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I think thats a stretch. You could not settle in a New England community unless the residents thought you could contribute something of value. Ie a blacksmith when they needed a blacksmith. You needed to be in good standing with the church. Participation was required. Otherwise you got rejected. They say the rejects were sent to Rhode Island which was a bit more liberal in acceptance. It has the oldest Jewish community in North America.

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While I can’t speak for other LatAm countries the creole ‘colonials’ of the 19th century Venezuela had a different outlook than modern day citizens.

The creoles got very rich and wanted to attain nobility rank which only the Spanish crown could grant. They sent requests to the King who would ask for certification of purity of lineage and financial compensation. The church kept the records and issued such certificates. But there was a problem, the Conquistadores didn’t bring women to America. To rectify the matter, the creoles worked hard to “improve the race” while the clergy extracted bribes to cleanse the certification of purity of lineage. The rank of nobility was hard and expensive to get. When the French invaded Spain the creoles said, “The hell with it, let’s go for independence.” On April 19 1810, they sent the Spanish governor back to Spain.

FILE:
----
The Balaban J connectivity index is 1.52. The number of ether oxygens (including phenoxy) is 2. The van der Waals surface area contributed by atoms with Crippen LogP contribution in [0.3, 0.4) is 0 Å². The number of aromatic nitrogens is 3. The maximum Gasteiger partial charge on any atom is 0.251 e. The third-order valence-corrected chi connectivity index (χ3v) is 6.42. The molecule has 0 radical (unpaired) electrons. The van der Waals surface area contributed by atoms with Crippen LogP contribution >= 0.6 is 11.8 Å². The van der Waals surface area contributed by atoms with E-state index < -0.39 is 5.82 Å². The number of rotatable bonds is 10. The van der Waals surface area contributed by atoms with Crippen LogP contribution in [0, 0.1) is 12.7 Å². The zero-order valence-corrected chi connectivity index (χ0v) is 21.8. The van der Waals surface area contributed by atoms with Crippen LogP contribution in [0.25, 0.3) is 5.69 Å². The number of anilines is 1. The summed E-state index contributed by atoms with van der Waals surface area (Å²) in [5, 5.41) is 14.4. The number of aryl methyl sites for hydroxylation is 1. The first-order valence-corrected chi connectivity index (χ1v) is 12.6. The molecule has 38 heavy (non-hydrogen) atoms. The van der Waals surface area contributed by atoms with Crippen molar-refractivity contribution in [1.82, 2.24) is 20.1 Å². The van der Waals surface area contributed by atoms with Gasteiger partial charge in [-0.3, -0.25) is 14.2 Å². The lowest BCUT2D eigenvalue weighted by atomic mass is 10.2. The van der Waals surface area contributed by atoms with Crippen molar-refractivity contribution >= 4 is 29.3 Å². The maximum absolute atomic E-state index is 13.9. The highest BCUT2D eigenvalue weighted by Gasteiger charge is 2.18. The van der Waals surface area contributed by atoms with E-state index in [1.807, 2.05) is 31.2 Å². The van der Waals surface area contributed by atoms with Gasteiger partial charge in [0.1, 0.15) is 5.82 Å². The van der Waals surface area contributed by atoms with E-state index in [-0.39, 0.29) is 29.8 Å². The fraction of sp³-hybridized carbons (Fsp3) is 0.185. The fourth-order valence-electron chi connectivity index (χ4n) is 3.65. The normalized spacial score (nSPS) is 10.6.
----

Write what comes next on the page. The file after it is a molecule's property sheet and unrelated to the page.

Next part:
Venezuelans still regard Spain as ‘the mother country’ but regard themselves as Venezuelas with no hyphens, no Afro-Venezuelans, no German-Venezuelans. It’s truly a well functioning melting pot which does not deny individual cultural heritage. My first business partner and former boss was known as “El Negro Gamboa” and he claimed to be the descendant of African kings and native princesses.

My point is that two centuries does make a difference. After gaining independence Venezuela was conquered by American fast food and later by Cuban Marxists. Maybe it was revenge for Venezuela getting Cuba kicked out the OAS for Che Guevara trying to Invade Venezuela

There are 21 countries in LatAm, all quite different from one another

The Captain

In 1963 IBM sent me to sales school to Cuernavaca, Mexico. Their culture was quite different from ours (Venezuelan). It’s 21 different cultures.